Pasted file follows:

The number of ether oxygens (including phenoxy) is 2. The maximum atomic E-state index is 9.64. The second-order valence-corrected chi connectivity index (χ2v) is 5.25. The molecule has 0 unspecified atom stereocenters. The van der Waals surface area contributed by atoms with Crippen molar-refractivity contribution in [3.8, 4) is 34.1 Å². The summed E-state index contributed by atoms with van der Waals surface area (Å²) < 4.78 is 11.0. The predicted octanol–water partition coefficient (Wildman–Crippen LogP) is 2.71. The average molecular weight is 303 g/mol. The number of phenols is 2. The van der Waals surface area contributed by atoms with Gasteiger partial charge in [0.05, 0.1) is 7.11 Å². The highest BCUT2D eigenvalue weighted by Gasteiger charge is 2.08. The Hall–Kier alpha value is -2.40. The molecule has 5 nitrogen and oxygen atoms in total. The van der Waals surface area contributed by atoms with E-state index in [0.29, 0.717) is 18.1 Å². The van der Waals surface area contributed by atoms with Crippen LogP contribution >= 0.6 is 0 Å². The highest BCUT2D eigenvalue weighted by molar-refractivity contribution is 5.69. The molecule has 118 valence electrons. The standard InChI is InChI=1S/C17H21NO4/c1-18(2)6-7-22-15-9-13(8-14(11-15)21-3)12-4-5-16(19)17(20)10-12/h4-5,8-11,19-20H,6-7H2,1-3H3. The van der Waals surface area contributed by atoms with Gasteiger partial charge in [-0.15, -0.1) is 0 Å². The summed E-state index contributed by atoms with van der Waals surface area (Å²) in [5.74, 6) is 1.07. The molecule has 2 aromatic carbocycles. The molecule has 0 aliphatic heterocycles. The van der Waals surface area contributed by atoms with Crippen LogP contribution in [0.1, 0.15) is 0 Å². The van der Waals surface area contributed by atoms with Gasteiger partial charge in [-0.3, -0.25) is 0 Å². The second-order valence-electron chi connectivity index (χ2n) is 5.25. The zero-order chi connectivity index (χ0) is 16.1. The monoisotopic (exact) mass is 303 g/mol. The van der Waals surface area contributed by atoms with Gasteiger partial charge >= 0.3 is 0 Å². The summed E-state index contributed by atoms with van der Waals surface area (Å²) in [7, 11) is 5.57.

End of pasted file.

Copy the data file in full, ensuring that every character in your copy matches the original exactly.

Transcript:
The number of ether oxygens (including phenoxy) is 2. The maximum atomic E-state index is 9.64. The second-order valence-corrected chi connectivity index (χ2v) is 5.25. The molecule has 0 unspecified atom stereocenters. The van der Waals surface area contributed by atoms with Crippen molar-refractivity contribution in [3.8, 4) is 34.1 Å². The summed E-state index contributed by atoms with van der Waals surface area (Å²) < 4.78 is 11.0. The predicted octanol–water partition coefficient (Wildman–Crippen LogP) is 2.71. The average molecular weight is 303 g/mol. The number of phenols is 2. The van der Waals surface area contributed by atoms with Gasteiger partial charge in [0.05, 0.1) is 7.11 Å². The highest BCUT2D eigenvalue weighted by Gasteiger charge is 2.08. The Hall–Kier alpha value is -2.40. The molecule has 5 nitrogen and oxygen atoms in total. The van der Waals surface area contributed by atoms with E-state index in [0.29, 0.717) is 18.1 Å². The van der Waals surface area contributed by atoms with Crippen LogP contribution >= 0.6 is 0 Å². The highest BCUT2D eigenvalue weighted by molar-refractivity contribution is 5.69. The molecule has 118 valence electrons. The standard InChI is InChI=1S/C17H21NO4/c1-18(2)6-7-22-15-9-13(8-14(11-15)21-3)12-4-5-16(19)17(20)10-12/h4-5,8-11,19-20H,6-7H2,1-3H3. The van der Waals surface area contributed by atoms with Gasteiger partial charge in [-0.15, -0.1) is 0 Å². The summed E-state index contributed by atoms with van der Waals surface area (Å²) in [5.74, 6) is 1.07. The molecule has 2 aromatic carbocycles. The molecule has 0 aliphatic heterocycles. The van der Waals surface area contributed by atoms with Crippen LogP contribution in [0.1, 0.15) is 0 Å². The van der Waals surface area contributed by atoms with Gasteiger partial charge in [-0.3, -0.25) is 0 Å². The second-order valence-electron chi connectivity index (χ2n) is 5.25. The zero-order chi connectivity index (χ0) is 16.1. The monoisotopic (exact) mass is 303 g/mol. The van der Waals surface area contributed by atoms with Gasteiger partial charge >= 0.3 is 0 Å². The summed E-state index contributed by atoms with van der Waals surface area (Å²) in [7, 11) is 5.57.